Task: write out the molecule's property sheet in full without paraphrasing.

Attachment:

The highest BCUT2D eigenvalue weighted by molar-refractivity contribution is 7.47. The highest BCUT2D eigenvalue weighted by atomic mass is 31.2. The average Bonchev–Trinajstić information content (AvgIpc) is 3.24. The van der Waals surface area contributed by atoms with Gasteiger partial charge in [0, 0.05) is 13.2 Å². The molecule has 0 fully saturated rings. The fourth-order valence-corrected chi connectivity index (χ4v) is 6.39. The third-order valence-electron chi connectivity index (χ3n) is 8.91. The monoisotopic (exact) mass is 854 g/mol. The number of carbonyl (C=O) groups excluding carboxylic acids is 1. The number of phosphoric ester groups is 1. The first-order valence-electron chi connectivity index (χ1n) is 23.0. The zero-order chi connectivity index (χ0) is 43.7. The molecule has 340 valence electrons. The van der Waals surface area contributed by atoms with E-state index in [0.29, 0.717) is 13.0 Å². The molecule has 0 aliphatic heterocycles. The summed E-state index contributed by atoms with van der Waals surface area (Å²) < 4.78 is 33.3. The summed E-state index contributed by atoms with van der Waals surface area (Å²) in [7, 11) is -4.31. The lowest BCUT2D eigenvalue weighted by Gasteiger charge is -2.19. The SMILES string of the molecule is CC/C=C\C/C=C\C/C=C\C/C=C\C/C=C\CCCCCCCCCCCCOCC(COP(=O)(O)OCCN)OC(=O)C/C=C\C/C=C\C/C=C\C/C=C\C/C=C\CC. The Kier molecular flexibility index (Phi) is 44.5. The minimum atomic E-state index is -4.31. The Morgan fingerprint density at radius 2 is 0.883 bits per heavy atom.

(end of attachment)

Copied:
The highest BCUT2D eigenvalue weighted by molar-refractivity contribution is 7.47. The highest BCUT2D eigenvalue weighted by atomic mass is 31.2. The average Bonchev–Trinajstić information content (AvgIpc) is 3.24. The van der Waals surface area contributed by atoms with Gasteiger partial charge in [0, 0.05) is 13.2 Å². The molecule has 0 fully saturated rings. The fourth-order valence-corrected chi connectivity index (χ4v) is 6.39. The third-order valence-electron chi connectivity index (χ3n) is 8.91. The monoisotopic (exact) mass is 854 g/mol. The number of carbonyl (C=O) groups excluding carboxylic acids is 1. The number of phosphoric ester groups is 1. The first-order valence-electron chi connectivity index (χ1n) is 23.0. The zero-order chi connectivity index (χ0) is 43.7. The molecule has 340 valence electrons. The van der Waals surface area contributed by atoms with E-state index in [0.29, 0.717) is 13.0 Å². The molecule has 0 aliphatic heterocycles. The summed E-state index contributed by atoms with van der Waals surface area (Å²) < 4.78 is 33.3. The summed E-state index contributed by atoms with van der Waals surface area (Å²) in [7, 11) is -4.31. The lowest BCUT2D eigenvalue weighted by Gasteiger charge is -2.19. The SMILES string of the molecule is CC/C=C\C/C=C\C/C=C\C/C=C\C/C=C\CCCCCCCCCCCCOCC(COP(=O)(O)OCCN)OC(=O)C/C=C\C/C=C\C/C=C\C/C=C\C/C=C\CC. The Kier molecular flexibility index (Phi) is 44.5. The minimum atomic E-state index is -4.31. The Morgan fingerprint density at radius 2 is 0.883 bits per heavy atom.